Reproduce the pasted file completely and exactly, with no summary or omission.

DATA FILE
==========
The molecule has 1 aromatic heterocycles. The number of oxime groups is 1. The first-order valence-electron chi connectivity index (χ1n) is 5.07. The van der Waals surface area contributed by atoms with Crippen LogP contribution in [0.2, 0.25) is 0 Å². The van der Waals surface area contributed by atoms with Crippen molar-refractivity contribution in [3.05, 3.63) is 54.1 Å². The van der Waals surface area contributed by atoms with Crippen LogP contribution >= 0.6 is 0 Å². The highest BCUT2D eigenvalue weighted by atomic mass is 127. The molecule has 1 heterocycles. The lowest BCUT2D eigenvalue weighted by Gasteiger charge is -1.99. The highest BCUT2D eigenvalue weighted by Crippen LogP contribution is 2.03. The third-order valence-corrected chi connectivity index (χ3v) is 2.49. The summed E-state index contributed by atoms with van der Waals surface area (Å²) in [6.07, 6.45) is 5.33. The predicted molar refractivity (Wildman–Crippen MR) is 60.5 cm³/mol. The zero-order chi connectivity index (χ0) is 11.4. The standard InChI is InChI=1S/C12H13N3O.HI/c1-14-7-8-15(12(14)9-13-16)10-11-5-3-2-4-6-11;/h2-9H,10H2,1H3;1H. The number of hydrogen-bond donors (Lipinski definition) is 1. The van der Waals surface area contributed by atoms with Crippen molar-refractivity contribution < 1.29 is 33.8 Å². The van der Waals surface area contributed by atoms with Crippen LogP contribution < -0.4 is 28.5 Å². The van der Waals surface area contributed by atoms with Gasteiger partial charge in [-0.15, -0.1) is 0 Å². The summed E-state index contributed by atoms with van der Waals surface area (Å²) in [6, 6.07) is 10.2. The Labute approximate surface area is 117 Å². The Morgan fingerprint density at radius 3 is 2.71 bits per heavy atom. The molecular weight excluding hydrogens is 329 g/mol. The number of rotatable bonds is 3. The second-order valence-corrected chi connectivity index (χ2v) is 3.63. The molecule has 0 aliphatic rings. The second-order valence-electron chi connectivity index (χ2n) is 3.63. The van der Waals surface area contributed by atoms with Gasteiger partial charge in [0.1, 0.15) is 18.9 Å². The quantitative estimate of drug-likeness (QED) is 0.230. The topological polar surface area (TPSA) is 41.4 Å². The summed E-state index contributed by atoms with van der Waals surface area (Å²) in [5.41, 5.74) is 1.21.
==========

The molecule has 1 aromatic heterocycles. The number of oxime groups is 1. The first-order valence-electron chi connectivity index (χ1n) is 5.07. The van der Waals surface area contributed by atoms with Crippen LogP contribution in [0.2, 0.25) is 0 Å². The van der Waals surface area contributed by atoms with Crippen molar-refractivity contribution in [3.05, 3.63) is 54.1 Å². The van der Waals surface area contributed by atoms with Crippen LogP contribution >= 0.6 is 0 Å². The highest BCUT2D eigenvalue weighted by atomic mass is 127. The molecule has 1 heterocycles. The lowest BCUT2D eigenvalue weighted by Gasteiger charge is -1.99. The highest BCUT2D eigenvalue weighted by Crippen LogP contribution is 2.03. The third-order valence-corrected chi connectivity index (χ3v) is 2.49. The summed E-state index contributed by atoms with van der Waals surface area (Å²) in [6.07, 6.45) is 5.33. The predicted molar refractivity (Wildman–Crippen MR) is 60.5 cm³/mol. The zero-order chi connectivity index (χ0) is 11.4. The standard InChI is InChI=1S/C12H13N3O.HI/c1-14-7-8-15(12(14)9-13-16)10-11-5-3-2-4-6-11;/h2-9H,10H2,1H3;1H. The number of hydrogen-bond donors (Lipinski definition) is 1. The van der Waals surface area contributed by atoms with Crippen molar-refractivity contribution < 1.29 is 33.8 Å². The van der Waals surface area contributed by atoms with Crippen LogP contribution < -0.4 is 28.5 Å². The van der Waals surface area contributed by atoms with Gasteiger partial charge in [-0.15, -0.1) is 0 Å². The summed E-state index contributed by atoms with van der Waals surface area (Å²) in [6, 6.07) is 10.2. The Labute approximate surface area is 117 Å². The Morgan fingerprint density at radius 3 is 2.71 bits per heavy atom. The molecular weight excluding hydrogens is 329 g/mol. The number of rotatable bonds is 3. The second-order valence-corrected chi connectivity index (χ2v) is 3.63. The molecule has 0 aliphatic rings. The second-order valence-electron chi connectivity index (χ2n) is 3.63. The van der Waals surface area contributed by atoms with Gasteiger partial charge in [0.1, 0.15) is 18.9 Å². The quantitative estimate of drug-likeness (QED) is 0.230. The topological polar surface area (TPSA) is 41.4 Å². The summed E-state index contributed by atoms with van der Waals surface area (Å²) in [5.41, 5.74) is 1.21.